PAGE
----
Do Firms Price and Advertise to Maximize Profits? Evidence from U.S. Food Industries

Based on a model that incorporates brand entry deterrence through advertising and pricing strategies, this paper investigates whether firms’ advertising and pricing policies deviate from their short-run profit maximization strategies and how advertising and pricing entry deterrence strategies vary with market conditions. We estimate the advertising and pricing response of incumbents to entrants in four food industries: beer, carbonated soft drinks, ready-to-eat cereal and yogurt, and find that incumbents deviate significantly from profit maximization advertising and pricing policies. There is a U-shaped relationship between the potential market share of an entrant and incumbents’ pricing but an inverse U-shape with respect to advertising level. This means that incumbents are more likely to price higher and advertise less to deter entry when potential entrants are more competitive in terms of potential market share. Empirically, we show this to be the case in the four food industries studied.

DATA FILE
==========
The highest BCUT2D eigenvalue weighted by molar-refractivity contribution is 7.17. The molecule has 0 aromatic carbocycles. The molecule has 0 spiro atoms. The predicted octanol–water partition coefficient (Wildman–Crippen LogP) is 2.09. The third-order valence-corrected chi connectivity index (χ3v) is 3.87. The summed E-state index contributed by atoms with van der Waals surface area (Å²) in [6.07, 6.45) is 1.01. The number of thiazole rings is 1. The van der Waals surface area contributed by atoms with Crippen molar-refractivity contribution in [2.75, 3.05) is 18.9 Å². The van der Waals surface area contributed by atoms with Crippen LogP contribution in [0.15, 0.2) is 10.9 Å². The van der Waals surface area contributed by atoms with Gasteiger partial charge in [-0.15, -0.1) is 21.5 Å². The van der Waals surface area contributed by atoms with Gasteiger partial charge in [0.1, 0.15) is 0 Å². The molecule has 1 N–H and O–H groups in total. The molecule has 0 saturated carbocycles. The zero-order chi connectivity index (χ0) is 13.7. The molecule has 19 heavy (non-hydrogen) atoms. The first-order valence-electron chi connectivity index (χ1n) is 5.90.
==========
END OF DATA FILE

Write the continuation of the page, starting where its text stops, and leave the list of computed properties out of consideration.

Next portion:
Issue Date:
2016
Publication Type:
Conference Paper/ Presentation
PURL Identifier:
http://purl.umn.edu/235436
Page range:
3-22
Total Pages:
22
JEL Codes:
L11; L21; M37




 Record created 2017-04-01, last modified 2017-08-29

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